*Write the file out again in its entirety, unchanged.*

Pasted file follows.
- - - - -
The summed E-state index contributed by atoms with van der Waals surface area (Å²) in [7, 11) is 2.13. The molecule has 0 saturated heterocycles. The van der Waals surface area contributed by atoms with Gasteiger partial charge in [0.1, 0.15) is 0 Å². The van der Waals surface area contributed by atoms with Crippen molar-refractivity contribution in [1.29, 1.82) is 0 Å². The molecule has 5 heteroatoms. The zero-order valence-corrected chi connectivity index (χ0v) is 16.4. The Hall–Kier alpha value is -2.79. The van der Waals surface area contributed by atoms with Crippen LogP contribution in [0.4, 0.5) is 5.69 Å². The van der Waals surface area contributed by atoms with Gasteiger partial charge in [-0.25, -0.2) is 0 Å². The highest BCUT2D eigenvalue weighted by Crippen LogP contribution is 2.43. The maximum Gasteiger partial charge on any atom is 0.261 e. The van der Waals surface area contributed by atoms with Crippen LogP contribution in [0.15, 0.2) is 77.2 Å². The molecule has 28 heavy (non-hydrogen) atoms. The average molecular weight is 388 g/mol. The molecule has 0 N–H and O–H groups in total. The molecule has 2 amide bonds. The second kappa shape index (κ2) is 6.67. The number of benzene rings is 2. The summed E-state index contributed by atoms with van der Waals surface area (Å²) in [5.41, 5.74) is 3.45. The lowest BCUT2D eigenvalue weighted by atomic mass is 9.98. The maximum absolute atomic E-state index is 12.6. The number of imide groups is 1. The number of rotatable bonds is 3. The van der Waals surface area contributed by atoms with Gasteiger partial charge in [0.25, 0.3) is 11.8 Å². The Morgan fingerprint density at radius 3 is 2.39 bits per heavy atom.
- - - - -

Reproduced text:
The summed E-state index contributed by atoms with van der Waals surface area (Å²) in [7, 11) is 2.13. The molecule has 0 saturated heterocycles. The van der Waals surface area contributed by atoms with Gasteiger partial charge in [0.1, 0.15) is 0 Å². The van der Waals surface area contributed by atoms with Crippen molar-refractivity contribution in [1.29, 1.82) is 0 Å². The molecule has 5 heteroatoms. The zero-order valence-corrected chi connectivity index (χ0v) is 16.4. The Hall–Kier alpha value is -2.79. The van der Waals surface area contributed by atoms with Crippen LogP contribution in [0.4, 0.5) is 5.69 Å². The van der Waals surface area contributed by atoms with Gasteiger partial charge in [-0.25, -0.2) is 0 Å². The highest BCUT2D eigenvalue weighted by Crippen LogP contribution is 2.43. The maximum Gasteiger partial charge on any atom is 0.261 e. The van der Waals surface area contributed by atoms with Crippen LogP contribution in [0.15, 0.2) is 77.2 Å². The molecule has 28 heavy (non-hydrogen) atoms. The average molecular weight is 388 g/mol. The molecule has 0 N–H and O–H groups in total. The molecule has 2 amide bonds. The second kappa shape index (κ2) is 6.67. The number of benzene rings is 2. The summed E-state index contributed by atoms with van der Waals surface area (Å²) in [5.41, 5.74) is 3.45. The lowest BCUT2D eigenvalue weighted by atomic mass is 9.98. The maximum absolute atomic E-state index is 12.6. The number of imide groups is 1. The number of rotatable bonds is 3. The van der Waals surface area contributed by atoms with Gasteiger partial charge in [0.25, 0.3) is 11.8 Å². The Morgan fingerprint density at radius 3 is 2.39 bits per heavy atom.